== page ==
Adults still need a warm and brightly lit “haul out area” where the temperature runs about 95 to 100°F. At night, the white light should shut off and heat provided through a ceramic heat emitter. Watch to be sure your cage is the right temperature. If your red-eared slider stays at the cool end of the cage then the area under the basking light is too hot. If it always stays under the basking light then the cage is not warm enough. An infrared noncontact (laser) thermometer allows you to check different areas of the cage throughout the day and night and adjust the wattage of the light and heat sources as needed to keep the right temperatures.
Adult red-eared sliders need ultraviolet-B light to absorb calcium maintaining strong healthy bones. Female red-eared sliders may have problems producing healthy eggs without ultraviolet-B light. The ultraviolet-B producing light bulb should be on for at least 10 hours a day. Most fluorescent UVB bulbs need to be replaced every 6 to 9 months while the mercury vapor bulbs like the ZooMed Powersun are often good for 12 to 18 months. After that the bulbs grow weak and do not produce enough ultraviolet-B to keep your red-eared slider healthy.
Adult red-eared sliders eat a mix of green leafy vegetables, Purina Kitten Chow, salmon pellets, trout chow, Tetra Repto-Min, and thawed frozen fish three times a week. The gel diet listed for babies is also good for adult turtles.
Red-eared sliders may live longer when they are allowed to hibernate. They stop feeding when the night time temperatures drop below 55°F or the day time temperatures drop below 70°F for several days in a row.
If your red-eared sliders live outside in a pond about 2 feet deep, they may hibernate at the bottom of the pod or they may climb out of the water and dig into a deep layer of mulch and hide until the spring. If there are long stretches of warm sunny days during the winter your red-eared slider may be seen walking or swimming but it will not eat. A pre-hibernation and post-hibernation examination by an experienced reptile veterinarian is recommended so that your red-eared slider turtle has the best chance of coming through hibernation without any problems.
COMMON PROBLEMS: As a general rule, if you think something is different with your red-eared slider you should schedule an appointment with a veterinarian. Most veterinary offices will listen to what’s wrong with your turtle and let you know if your pet seems to have an emergency requiring immediate attention or if it has something that may wait for a scheduled appointment.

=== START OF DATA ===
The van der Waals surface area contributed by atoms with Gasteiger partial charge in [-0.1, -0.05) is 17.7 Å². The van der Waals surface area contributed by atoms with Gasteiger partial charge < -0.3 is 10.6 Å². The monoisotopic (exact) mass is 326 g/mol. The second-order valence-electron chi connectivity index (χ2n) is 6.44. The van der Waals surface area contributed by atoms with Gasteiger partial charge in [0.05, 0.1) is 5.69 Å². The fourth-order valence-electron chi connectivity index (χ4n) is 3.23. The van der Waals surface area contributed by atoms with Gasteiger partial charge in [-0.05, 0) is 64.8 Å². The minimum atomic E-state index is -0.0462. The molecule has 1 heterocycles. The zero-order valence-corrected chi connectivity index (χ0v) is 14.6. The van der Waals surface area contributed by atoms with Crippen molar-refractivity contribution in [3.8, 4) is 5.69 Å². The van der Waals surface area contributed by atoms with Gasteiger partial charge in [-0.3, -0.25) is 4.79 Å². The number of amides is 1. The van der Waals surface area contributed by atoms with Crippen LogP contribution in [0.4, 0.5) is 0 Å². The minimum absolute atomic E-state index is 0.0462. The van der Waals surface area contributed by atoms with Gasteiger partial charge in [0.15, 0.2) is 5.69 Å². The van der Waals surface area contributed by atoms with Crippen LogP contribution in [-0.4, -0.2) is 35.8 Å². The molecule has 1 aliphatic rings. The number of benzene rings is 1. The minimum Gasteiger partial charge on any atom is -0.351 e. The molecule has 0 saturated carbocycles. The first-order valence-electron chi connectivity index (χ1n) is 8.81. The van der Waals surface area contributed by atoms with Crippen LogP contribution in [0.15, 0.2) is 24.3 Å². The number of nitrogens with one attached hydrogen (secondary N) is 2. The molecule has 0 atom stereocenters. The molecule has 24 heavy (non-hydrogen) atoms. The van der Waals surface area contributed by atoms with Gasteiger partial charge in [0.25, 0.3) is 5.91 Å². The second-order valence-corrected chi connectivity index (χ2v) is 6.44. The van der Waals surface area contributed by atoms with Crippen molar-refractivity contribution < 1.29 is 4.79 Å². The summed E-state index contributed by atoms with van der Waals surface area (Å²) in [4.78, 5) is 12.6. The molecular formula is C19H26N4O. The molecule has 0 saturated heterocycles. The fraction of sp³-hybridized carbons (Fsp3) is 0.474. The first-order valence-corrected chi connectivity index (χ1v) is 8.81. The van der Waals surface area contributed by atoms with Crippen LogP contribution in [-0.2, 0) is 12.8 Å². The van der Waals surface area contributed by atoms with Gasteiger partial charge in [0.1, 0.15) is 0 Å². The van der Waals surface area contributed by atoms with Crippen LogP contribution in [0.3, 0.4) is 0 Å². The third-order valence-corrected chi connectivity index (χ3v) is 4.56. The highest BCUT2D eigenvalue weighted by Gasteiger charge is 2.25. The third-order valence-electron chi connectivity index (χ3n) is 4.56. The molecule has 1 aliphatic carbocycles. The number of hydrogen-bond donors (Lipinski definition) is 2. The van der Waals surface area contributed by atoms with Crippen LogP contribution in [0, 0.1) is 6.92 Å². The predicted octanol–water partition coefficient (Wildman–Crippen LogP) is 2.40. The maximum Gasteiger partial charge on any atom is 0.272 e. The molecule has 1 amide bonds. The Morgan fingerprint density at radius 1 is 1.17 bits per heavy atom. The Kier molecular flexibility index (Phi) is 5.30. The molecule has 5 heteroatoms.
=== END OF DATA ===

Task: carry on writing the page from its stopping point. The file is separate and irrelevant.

SEEK IMMEDIATE CARE for your red-eared slider if you see any of the following life-threatening conditions:
Not moving or moving weakly, not responding to touch or noise
Attacked by another animal, such as a cat, dog, or other pet, or struck by an object
Open-mouth breathing, wheezes or clicks, sneezing, bubbles form in the nostrils or mouth
Seizures, twitches or rolls uncontrollably, frantically moves its legs and tail, staggers, has a head tilt or has its head rolled back
Bleeding that doesn’t stop, a broken bone or leg that is held in an odd position, an eye injury, or a cut in the skin or opening in the shell that has a flap or exposes muscle or internal organs
Entire cage is above 95°F and it is open-mouth breathing or collapsed
Something is coming out of its cloaca (vent) that is red, pink, white, black, green, or oozing blood, or it is straining to pass something
Swallowed a rock, large piece of mulch, or other indigestible object, or poisonous plant
Seems painful and refuses to move or bites at a body part
While the following signs may not be life-threatening, your red-eared slider needs veterinary care as soon as possible and no later than by the next day after you noticed the condition:
Hiding a lot or sleeping a lot
Excessive sneezing or crusty nose or eyes
Swelling or growth anywhere on its body
Crusts, brown or yellow spots, other changes in the skin, or visible mites
Stops eating or becomes fussy about what it eats
Has a dark or discolored toe or tail tip
Has laid abnormal eggs or fewer eggs than normal and looks “full” as if more eggs are yet to be laid
Dr. Kevin Wright, DABVP (Reptile & Amphibian Specialist)
Member of the Association of Reptilian and Amphibian Veterinarians
Wright Bird & Exotic Pet House Calls
Distinctive Veterinary Care for Unusual Pets
4908 S. Val Vista Drive, Gilbert, AZ 85298
For appointments call (480) 495 3420 FAX (480) 323 2947 email@example.com www.wbpeh.com